Although the Tribune characterized the Nicaragua Railroad as the “furthest advanced” among the projects in Spanish-speaking America, it is the only one that was never built. (A proposed canal across Nicaragua, cutting through Lake Nicaragua, also was never built.)
In the eyes of the Tribune author, the most important interoceanic railroad project was a proposed line across the Isthmus of Tehuantepec in southern Mexico. A foreign company had planned to make such a railway as early as 1842, but the Mexican government subsequently reneged on the agreement. According to an article in the Courrier des Etats Unis, Maximilian, the French puppet-emperor of Mexico, planned to recommence work on the railway. The Tribune saw this as a way for Maximilian to shore up support for his regime, thus threatening republicanism across the Americas:
“There is hardly any project by which Maximilian could better inaugurate the series of reforms which are to make the Mexicans forget the loss of their independence, and make a favorable impression, in behalf of the prospects of the Mexican Empire, upon the commercial classes of Europe, than the Tehuantepec Transit.”
The Mexican Liberals who opposed Emperor Maximilian found common cause with the Unionists of the United States, who were fighting to defeat the aristocratic, slaveholding Confederacy. American abolitionists celebrated the defeat of a French invasion force at the Battle of Puebla on May 5, 1862. (This is the origin of the Cinco de Mayo holiday.) After the defeat of the Confederacy, the Union gave military aid to the Mexican Liberals led by Benito Juárez.
Maximilian never did get to build his railway across Tehuantepec. Juárez defeated and executed him in 1867.
The Tehuantepec Railroad ended up being built a little later in Mexican history, during the Porfiriato (the dictatorship of Porfirio Díaz). The railway was specifically built to serve as a shortcut between the Atlantic and Pacific oceans, not to carry local traffic. An early incarnation of the railway opened in 1894, but it consisted of different sections of track built at different times and to different standards, so it was not usable for interoceanic service. The Mexican government hired the contracting firm of S. Pearson and Son, Ltd. to overhaul the railway. From 1902 to 1906, Pearson replaced bridges, ties, and track; widened curves; and built new port facilities at Coatzalcoalcos, Veracruz (on the Gulf of Mexico) and Salina Cruz, Oaxaca (on the Pacific). The railway reopened in January 1907.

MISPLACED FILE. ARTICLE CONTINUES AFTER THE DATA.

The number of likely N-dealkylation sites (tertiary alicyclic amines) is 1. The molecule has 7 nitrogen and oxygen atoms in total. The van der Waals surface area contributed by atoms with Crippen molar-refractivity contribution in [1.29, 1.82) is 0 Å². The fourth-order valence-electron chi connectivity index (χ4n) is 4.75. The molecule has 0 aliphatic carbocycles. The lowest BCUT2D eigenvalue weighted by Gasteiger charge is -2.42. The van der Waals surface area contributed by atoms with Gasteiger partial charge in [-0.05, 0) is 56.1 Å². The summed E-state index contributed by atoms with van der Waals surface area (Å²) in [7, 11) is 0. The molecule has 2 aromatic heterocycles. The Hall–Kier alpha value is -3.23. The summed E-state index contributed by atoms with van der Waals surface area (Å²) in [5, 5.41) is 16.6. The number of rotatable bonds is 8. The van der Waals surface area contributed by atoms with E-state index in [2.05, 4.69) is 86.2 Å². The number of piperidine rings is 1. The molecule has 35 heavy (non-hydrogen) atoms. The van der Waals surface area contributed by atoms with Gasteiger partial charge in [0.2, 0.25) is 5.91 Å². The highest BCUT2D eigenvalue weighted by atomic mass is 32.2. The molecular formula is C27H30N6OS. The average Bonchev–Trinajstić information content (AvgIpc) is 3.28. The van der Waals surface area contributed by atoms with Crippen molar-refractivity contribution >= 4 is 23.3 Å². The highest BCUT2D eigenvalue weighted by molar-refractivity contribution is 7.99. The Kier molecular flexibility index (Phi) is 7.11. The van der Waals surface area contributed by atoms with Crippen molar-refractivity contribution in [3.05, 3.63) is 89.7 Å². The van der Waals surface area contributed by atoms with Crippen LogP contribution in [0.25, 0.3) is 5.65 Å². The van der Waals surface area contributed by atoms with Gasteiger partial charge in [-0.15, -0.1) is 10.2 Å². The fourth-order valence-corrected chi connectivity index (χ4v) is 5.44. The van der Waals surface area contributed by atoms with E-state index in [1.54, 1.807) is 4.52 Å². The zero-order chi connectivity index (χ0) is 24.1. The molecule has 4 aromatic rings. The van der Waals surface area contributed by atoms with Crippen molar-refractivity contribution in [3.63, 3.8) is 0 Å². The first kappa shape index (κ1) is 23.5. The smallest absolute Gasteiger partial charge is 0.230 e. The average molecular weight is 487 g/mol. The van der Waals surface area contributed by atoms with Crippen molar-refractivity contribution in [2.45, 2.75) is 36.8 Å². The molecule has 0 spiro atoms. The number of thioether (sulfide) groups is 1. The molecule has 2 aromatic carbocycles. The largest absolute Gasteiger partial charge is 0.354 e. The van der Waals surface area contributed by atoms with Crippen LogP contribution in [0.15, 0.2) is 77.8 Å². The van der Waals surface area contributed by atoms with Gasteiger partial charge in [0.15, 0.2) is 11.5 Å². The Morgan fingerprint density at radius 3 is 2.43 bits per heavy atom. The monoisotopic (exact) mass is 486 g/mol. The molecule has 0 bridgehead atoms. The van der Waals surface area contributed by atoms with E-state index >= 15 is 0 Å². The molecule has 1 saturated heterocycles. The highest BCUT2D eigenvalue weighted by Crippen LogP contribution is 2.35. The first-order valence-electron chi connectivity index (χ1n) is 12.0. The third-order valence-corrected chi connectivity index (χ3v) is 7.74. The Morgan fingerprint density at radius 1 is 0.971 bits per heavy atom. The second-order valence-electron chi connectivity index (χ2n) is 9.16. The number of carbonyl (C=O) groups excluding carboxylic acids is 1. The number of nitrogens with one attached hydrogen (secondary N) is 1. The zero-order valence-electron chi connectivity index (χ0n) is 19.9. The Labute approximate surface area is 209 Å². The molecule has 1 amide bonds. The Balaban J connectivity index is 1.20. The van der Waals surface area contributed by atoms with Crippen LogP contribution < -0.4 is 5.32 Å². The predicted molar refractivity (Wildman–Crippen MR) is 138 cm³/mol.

At first, interoceanic traffic boomed across the Isthmus of Tehuantepec, but in 1914 the Panama Canal opened and ate the Mexican railway’s lunch. Between 1914 and 1919, interoceanic tonnage across the Tehuantepec Railway dropped 99.7%.
The Isthmus of Tehuantepec is 125 miles across at its narrowest point. The highest point on the railway, Chivela Pass, is 735 feet above sea level, which is not very high. The total length of the railway is 192 miles. (Source: Wikimedia, PD-Self.)
Barclay, W.S. “The First Transandine Railway.” The Geographical Journal 36, no. 5 (1910): 553-62.
Glick, Edward B. “The Tehuantepec Railroad: Mexico’s White Elephant.” Pacific Historical Review 22, no. 4 (1953): 373-82.
Richardson, Heather Cox. The Greatest Nation of the Earth: Republican Economic Policies During the Civil War. Cambridge, MA: Harvard University Press, 1997.